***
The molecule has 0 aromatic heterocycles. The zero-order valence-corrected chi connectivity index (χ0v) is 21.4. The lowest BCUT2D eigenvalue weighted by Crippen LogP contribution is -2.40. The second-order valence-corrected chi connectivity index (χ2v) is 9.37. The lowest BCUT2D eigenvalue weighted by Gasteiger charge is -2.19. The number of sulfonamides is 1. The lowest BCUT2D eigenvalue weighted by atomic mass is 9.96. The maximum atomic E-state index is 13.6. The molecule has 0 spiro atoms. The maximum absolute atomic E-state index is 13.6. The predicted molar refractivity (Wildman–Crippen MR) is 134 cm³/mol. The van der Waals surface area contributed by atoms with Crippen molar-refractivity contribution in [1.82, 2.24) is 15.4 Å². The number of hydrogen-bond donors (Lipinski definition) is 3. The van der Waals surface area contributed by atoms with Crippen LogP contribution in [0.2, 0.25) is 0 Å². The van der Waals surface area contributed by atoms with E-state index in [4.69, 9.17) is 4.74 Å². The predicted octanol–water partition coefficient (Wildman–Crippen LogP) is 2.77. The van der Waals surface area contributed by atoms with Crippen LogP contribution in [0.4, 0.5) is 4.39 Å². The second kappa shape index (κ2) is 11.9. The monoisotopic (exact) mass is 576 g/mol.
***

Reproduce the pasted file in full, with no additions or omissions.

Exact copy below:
The molecule has 0 aromatic heterocycles. The zero-order valence-corrected chi connectivity index (χ0v) is 21.4. The lowest BCUT2D eigenvalue weighted by Crippen LogP contribution is -2.40. The second-order valence-corrected chi connectivity index (χ2v) is 9.37. The lowest BCUT2D eigenvalue weighted by Gasteiger charge is -2.19. The number of sulfonamides is 1. The lowest BCUT2D eigenvalue weighted by atomic mass is 9.96. The maximum atomic E-state index is 13.6. The molecule has 0 spiro atoms. The maximum absolute atomic E-state index is 13.6. The predicted molar refractivity (Wildman–Crippen MR) is 134 cm³/mol. The van der Waals surface area contributed by atoms with Crippen molar-refractivity contribution in [1.82, 2.24) is 15.4 Å². The number of hydrogen-bond donors (Lipinski definition) is 3. The van der Waals surface area contributed by atoms with Crippen LogP contribution in [0.2, 0.25) is 0 Å². The van der Waals surface area contributed by atoms with E-state index in [4.69, 9.17) is 4.74 Å². The predicted octanol–water partition coefficient (Wildman–Crippen LogP) is 2.77. The van der Waals surface area contributed by atoms with Crippen LogP contribution in [0.4, 0.5) is 4.39 Å². The second kappa shape index (κ2) is 11.9. The monoisotopic (exact) mass is 576 g/mol.